Causes and Diagnoses
Causes and Diagnoses of Urethral Strictures
Causes of urethral strictures include:
- Perineal trauma (injury to the genitals)
- Prior urologic procedures performed through the urethra
- Sexually transmitted diseases
- Pelvic irradiation for cancer
- Hypospadias, a birth defect in which the opening of the urethra is not on the tip of the penis
- Previous surgery for hypospadias
- Lichen sclerosus (a skin disorder that effects the genitals)
Furthermore, pelvic trauma associated with pelvic fracture can cause a separation of the urethra (pelvic fracture urethral injury or PFUI) just below the bladder and prostate, creating an extensive scar.
Diagnosing a urethral stricture
Your physician can use a variety of tests to confirm the existence and the severity of a urethral stricture, including:
- Complex uroflowmetry: This procedure measures the amount of urine in the bladder and the rate at which the urine flows.
- Cysto-urethroscopy: Also known as cystoscopy, this test is used to examine the inside of the bladder and urethra.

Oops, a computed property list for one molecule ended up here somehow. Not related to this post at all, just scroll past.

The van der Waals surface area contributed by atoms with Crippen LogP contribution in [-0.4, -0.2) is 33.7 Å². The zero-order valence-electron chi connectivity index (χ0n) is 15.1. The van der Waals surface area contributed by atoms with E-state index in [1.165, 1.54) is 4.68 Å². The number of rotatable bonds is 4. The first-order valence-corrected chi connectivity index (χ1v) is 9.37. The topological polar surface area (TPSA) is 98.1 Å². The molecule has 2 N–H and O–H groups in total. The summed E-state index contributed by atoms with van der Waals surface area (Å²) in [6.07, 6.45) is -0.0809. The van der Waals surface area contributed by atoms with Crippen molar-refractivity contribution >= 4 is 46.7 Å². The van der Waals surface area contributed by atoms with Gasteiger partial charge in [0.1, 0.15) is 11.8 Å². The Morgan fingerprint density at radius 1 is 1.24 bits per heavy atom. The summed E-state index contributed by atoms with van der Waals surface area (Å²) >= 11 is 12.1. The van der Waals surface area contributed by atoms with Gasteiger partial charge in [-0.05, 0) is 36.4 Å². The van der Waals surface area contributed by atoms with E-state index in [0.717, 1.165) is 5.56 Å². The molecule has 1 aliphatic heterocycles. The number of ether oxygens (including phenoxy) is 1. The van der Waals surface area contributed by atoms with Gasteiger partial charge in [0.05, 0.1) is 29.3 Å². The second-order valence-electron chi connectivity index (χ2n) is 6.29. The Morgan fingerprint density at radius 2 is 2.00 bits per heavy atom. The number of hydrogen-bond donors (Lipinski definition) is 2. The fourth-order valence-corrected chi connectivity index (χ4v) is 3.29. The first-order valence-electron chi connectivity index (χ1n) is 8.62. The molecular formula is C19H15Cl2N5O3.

- Pelvic or urethral ultrasound: This imaging test uses high-frequency sound waves to create an image of the organs.
- Pelvic multi-resonance imaging (MRI): Using a combination of large magnets, radiofrequencies and a computer, an MRI produces detailed images of organs and structures within the body.
- Pressure-flow voiding study: This test determines the ability of the bladder and urethra to properly expel urine.
- Retrograde urethrogram: An X-ray image is taken to study the structure of the urethra and locate the stricture.
- Urinalysis: Your urine will be checked under a microscope for the presence of infection or blood.